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A Year .... is Morton's follow-up to highly successful - "How To Walk in High Heels" which led the way for a number of lighthearted womens' 'how to' guides such as 'The Goddess Guide' and 'The Naughty Girl's Guide To Life'.
This follows in the tradition of the first one in that it is lighthearted, slightly tongue in cheek and upmarket but not snobby.
The format which defines this book is that it goes through the year and picks out certain points to write about for each month. Each month has a 'wish you were here' preface which is a mocked up postcard from a noted fashionable person supposedly writing about what they love about a particular location eg: Paul Smith - London, Matthew Williamson - India, Gisele - LA, Giorgio Armani - St Tropez.
Another regular is the Muse of the Month: that is an admirable female role model with a few pages on her life and works eg Jane Austen, Coco Chanel, Marilyn Monroe and Elizabeth I. 'Page Turner' - refers to a different book each month which is highly recommended and adds a particular something to the reading experience eg Perfume by Patrick Suskind, Rebecca by Daphne Du Monroe, The Great Gatsby by F Scott Fitzgerald. Each month is finished by an appropriately named 'footnote' which describes the history of a particular type of shoe - eg court, boot, stiletto and Wellington.
The rest of the months are filled up with various how-tos. To give you an indication of what is included here are some examples:
*How to blog it
*How to party like a pagan
*How to do Valentine's Day alone
*How to make and acceptance speech
*How to brush up on your Shakespeare
*How to dance
*How to handle hen nights
*How to have festival chic
*How to get a ring on your finger
*How to say something meaningful
*How to make a mojito
*How to strike the right work/life balance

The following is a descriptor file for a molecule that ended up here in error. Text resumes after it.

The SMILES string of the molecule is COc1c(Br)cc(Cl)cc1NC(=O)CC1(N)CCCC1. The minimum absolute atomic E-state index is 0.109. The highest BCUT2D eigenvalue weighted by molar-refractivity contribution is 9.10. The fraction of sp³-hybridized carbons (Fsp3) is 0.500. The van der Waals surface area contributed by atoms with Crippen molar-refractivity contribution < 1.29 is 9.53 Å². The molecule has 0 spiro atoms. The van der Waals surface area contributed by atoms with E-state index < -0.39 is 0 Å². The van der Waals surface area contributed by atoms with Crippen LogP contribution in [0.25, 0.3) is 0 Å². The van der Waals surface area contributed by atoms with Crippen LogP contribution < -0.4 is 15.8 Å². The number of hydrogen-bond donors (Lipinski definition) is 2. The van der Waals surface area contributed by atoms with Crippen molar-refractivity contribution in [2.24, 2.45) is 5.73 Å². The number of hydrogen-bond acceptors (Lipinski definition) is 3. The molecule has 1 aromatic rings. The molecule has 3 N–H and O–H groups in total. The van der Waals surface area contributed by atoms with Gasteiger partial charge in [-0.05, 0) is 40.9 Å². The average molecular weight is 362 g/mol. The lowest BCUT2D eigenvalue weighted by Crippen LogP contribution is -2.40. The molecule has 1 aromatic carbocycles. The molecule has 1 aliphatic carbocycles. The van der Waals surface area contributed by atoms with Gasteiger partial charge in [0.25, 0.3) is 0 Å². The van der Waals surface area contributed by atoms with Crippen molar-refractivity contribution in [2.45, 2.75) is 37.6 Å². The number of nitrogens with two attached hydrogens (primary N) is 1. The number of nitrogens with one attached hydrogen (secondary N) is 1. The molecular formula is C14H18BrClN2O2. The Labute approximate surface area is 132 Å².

*How to burlesque
*How to get a taste for opera
*How to pick a diamond
*How to deck the halls with boughs of holly
There are also guest written 'how tos' - eg How to source vintage and valuables by Lulu Guinness, accessories designer, How to have a midsummer's night picnic by Michael Howells, set designer.
From the examples that I have given you so far, you will have already formed an impression of what you think this book will be like and I would agree in essence it looks a bit frivolous and snobby on first glance. However, it is actually smarter than it looks. Tips are written with a great amount of humour and are not patronising. There is also the odd bit of really useful/interesting information. That said, I am not going to pretend that this is really something to live your life by but it does have a real sense of fun. I would also say that it is not a book that you would read cover to cover. For me it is something that I dig out if I just want to look at something while I am lounging on the sofa.
As a book it is quite substantial, coming in at 500 pages. In conclusion, this is a fun and sometimes surprisingly interesting girlie book which maintains Morton as being at the top of her game in this particular genre.